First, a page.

An increase in CO2 did not cause Kilimanjaro's ice to melt.



    People cut a bunch of trees down around Kilimanjaro which - according to the study referenced in the link I posted - is believed to be the cause of the ice melting.



    I was not one of those people who cut down said trees, nor did I advocate for their removal.



    I am not responsible for Kilimanjaro's ice melting.



    Therefore, you can no longer use Kilimanjaro's ice melting as an excuse to take away my freedom to choose.



    Please let me know if this is too difficult for you to understand.



    http://www.newscientist.com/article/...eefelling.html



    Quote:

    AGGRESSIVE tree-felling on mount Kilimanjaro could be partly to blame for its vanishing ice cap.



    The ice on Kilimanjaro's summit has shrunk to just 15 per cent of its extent in 1912, leading campaigners to hold it up as a symbol of climate change. But other factors are also at play. For instance, the air at the summit is getting drier, reducing the snowfall that replenishes the ice and reflects solar radiation.



    Although the article does state that the aggressive tree felling is a possible contributing factor for the ice cap shrinking, it does not rule out global warming and changing weather patterns.



    One example that seems to controvert Global Warming does not make the theory incorrect. This is not an exact science. To illustrate this point:



    Himalayan Melting: How a Climate Panel Got It Wrong

    By BRYAN WALSH



    Quote:

    [A] new scandal broke over climate science. Faced with criticism of a widely quoted piece of analysis from its 2007 climate assessment that warned that Himalayan glaciers could melt by 2035, the U.N. Intergovernmental Panel on Climate Change (IPCC) was forced to admit to relying on dubious scientific sources, apologized and retracted its earlier estimate. That estimate of the rate of Himalayan glacier loss because of warming, which appeared in the same assessment that earned the global body a share of the Nobel Peace Prize, was "poorly substantiated," the IPCC said.



    To say the least. The controversy stems from a single paragraph in Chapter 10 of the report's second section, which claimed that glaciers in the Himalayas were receding faster than in any other part of the world, and that "if the present rate continues, the likelihood of them disappearing by the year 2035 or perhaps sooner is very high if the Earth keeps warming at its current rate." Glaciologists have been doubtful of that 2035 date since the report came out.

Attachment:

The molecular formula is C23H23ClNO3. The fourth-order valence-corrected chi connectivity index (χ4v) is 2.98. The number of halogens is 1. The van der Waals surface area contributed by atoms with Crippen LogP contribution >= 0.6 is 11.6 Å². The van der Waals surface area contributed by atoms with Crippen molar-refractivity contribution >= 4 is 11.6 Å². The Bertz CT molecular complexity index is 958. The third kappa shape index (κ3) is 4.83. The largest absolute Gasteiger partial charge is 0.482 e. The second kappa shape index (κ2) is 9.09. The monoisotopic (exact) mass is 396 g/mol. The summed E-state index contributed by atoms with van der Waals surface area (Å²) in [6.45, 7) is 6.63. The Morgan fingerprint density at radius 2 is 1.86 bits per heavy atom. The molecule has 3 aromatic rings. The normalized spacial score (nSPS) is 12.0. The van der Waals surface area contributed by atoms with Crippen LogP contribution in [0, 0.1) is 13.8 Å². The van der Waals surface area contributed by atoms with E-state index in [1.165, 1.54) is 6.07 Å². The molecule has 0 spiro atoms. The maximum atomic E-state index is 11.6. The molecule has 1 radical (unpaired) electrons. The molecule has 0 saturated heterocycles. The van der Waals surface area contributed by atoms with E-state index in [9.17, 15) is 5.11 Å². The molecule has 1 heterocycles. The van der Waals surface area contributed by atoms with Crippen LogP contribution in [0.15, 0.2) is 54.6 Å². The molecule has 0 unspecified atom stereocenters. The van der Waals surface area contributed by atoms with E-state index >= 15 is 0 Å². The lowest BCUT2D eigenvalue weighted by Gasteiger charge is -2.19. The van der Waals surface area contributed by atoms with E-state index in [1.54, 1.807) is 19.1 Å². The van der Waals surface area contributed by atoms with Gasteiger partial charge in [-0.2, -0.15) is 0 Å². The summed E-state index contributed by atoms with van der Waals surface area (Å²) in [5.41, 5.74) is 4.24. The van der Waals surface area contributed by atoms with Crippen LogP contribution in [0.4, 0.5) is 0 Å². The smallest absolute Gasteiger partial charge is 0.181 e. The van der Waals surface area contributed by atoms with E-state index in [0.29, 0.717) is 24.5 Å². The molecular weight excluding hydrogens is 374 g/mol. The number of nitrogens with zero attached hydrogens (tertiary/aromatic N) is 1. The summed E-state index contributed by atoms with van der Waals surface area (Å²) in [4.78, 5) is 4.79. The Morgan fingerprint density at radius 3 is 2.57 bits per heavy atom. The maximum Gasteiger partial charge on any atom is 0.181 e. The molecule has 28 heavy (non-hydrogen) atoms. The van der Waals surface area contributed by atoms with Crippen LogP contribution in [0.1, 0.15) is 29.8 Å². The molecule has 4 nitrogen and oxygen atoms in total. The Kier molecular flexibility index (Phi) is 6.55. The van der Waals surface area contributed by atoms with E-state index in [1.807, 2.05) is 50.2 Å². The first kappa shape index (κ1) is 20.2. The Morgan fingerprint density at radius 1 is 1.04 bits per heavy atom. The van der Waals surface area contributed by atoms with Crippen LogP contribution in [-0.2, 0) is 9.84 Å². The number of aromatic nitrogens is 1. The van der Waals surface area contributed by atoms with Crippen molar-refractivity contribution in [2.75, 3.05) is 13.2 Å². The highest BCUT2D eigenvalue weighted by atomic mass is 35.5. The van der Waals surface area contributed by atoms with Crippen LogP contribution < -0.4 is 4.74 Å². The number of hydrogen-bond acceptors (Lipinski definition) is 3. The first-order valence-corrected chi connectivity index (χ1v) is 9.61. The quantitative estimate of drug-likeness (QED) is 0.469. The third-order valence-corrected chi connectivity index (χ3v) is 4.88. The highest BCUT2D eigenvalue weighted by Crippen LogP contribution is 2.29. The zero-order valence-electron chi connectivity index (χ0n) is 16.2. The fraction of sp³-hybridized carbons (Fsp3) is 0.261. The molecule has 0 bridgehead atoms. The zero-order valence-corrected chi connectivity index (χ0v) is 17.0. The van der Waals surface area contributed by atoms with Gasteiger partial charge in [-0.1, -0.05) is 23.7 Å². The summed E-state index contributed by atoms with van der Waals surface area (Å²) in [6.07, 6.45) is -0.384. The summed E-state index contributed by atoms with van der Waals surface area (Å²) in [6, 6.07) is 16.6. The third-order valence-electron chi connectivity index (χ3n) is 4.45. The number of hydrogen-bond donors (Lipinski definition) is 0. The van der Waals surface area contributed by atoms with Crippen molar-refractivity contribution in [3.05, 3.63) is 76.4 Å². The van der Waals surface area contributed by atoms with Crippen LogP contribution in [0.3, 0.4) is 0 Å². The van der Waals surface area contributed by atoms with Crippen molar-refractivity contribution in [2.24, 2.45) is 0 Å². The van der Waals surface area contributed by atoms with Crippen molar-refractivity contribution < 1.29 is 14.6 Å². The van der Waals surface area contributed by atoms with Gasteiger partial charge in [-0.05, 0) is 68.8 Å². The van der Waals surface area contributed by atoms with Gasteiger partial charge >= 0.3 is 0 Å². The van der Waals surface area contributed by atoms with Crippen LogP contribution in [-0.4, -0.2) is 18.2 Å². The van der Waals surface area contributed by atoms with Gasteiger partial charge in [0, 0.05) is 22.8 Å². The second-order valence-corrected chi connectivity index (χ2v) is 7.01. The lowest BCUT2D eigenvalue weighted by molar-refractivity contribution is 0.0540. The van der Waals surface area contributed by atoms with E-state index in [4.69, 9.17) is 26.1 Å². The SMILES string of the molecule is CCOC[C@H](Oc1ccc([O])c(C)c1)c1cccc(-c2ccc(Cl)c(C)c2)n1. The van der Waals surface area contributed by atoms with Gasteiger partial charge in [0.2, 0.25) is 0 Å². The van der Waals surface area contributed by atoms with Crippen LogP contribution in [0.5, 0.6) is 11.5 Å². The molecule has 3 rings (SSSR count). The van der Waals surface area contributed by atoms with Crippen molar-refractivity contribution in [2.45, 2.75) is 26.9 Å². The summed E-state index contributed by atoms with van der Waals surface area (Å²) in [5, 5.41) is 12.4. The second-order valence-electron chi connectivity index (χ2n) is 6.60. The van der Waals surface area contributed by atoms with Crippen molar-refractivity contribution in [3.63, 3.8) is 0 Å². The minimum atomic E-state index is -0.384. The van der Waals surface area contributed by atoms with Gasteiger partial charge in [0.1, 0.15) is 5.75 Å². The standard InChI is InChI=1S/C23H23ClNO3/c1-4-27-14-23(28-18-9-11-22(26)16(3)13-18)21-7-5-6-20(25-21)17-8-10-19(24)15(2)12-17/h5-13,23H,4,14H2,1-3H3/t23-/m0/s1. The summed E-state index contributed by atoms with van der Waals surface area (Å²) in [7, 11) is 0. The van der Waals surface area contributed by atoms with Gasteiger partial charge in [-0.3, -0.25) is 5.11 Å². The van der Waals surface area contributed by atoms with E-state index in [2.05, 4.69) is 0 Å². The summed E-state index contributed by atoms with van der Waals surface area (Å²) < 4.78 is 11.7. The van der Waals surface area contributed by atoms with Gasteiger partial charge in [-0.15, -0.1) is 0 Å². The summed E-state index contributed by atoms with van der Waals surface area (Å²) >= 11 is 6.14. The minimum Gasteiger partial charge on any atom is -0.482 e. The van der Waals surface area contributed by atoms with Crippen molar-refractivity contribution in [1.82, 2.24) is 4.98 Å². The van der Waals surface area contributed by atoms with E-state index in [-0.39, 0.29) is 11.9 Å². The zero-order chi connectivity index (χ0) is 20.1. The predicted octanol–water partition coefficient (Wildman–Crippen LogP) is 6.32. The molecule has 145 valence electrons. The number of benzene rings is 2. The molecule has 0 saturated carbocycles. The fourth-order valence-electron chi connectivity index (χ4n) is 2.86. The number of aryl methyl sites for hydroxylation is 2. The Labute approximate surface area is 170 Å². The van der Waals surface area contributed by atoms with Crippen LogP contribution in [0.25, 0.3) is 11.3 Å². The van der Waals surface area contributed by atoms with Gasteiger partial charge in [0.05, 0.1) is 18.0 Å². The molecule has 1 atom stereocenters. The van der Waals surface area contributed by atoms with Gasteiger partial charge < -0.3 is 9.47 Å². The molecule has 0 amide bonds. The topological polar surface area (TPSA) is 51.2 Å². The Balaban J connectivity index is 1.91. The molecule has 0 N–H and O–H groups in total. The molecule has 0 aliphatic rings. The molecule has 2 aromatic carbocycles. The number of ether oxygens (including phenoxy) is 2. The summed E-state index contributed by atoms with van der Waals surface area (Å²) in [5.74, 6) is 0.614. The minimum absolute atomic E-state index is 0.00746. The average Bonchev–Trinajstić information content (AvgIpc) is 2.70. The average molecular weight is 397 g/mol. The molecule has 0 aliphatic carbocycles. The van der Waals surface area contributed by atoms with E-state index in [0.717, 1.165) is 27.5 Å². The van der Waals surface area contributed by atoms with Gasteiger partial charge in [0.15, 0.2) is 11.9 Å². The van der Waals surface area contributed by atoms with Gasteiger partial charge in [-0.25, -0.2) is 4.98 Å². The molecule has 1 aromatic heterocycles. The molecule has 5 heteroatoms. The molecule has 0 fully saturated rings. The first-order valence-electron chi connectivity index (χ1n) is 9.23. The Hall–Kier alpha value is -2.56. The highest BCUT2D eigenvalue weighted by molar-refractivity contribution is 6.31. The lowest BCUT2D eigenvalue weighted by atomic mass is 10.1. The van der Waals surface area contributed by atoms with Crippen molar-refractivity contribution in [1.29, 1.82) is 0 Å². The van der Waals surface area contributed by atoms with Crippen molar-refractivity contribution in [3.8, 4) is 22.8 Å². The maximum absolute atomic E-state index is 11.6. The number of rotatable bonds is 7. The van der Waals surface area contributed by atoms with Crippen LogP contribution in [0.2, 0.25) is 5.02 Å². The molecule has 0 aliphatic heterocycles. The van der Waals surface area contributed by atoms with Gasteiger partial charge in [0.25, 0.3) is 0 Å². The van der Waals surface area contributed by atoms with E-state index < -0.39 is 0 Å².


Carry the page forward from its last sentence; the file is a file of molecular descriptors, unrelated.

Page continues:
It turns out the 2035 estimate came not from a peer-reviewed scientific paper but from an interview conducted in 1999 by New Scientist magazine with the Indian glaciologist Syed Hasnain. The article, which included a "speculative" claim by Hasnain that the Himalayan glaciers could vanish by 2035, then became part of a 2005 report by the World Wildlife Fund ? and that report, apparently, became the source for the IPCC claim.



    It's still not clear exactly how the error made it into the IPCC's assessment, though climate scientists point out that the document was thousands of pages long and that the Himalaya claim wasn't included in the summary of the report, which was boiled down for policymakers and received the most attention from reviewers. "Honest mistakes do happen," admits Benjamin Santer, a climate modeler at Lawrence Livermore National Laboratory. "The bulk of the science is clear and compelling and rests on multiple lines of evidence," he says, not just one case.



    Indeed, while Himalayan ice will almost certainly still be here in 2035, it is definitely melting ? and that will have a serious impact on the billions of people in Asia who depend at least partially on Himalayan meltwater. Yao Tandong, head of China's Institute of Tibetan Plateau Research, has done on-the-ground research on the Chinese side of the Himalayas ? the world's biggest collection of ice outside the two poles ? and reported last year that by the end of the century, as much as 70% of the mountain range's glaciers could disappear. And far from providing evidence against climate change, nearly all alpine glaciers worldwide that have been tracked have shown significant melting over the past several decades ? often documented in photographs. "It's happening globally, in Europe, North America, China and the Himalayas," says Lonnie Thompson, a glacier expert at Ohio State University. "More than 90% of the world's glaciers are retreating. Glaciers have no political agenda."



    However, while climate scientists have built a nearly airtight case that climate change is happening and that manmade greenhouse-gas emissions are the primary cause, the IPCC's error demonstrates that it is still difficult to make tight predictions about the future ? especially on a regional or local level.



    Beyond that, the mere appearance of scientific impropriety might be enough to turn off those who are doubtful about global warming or just doubtful that the case is strong enough to warrant passing cap and trade.



    http://www.time.com/time/health/arti...955405,00.html



    The Himalayan along with the Kilimanjaro examples might be used by the anti Global Warming lobby to prove that the theory is rift with errors, but the above article does point out that the theory is correct.



    Quote: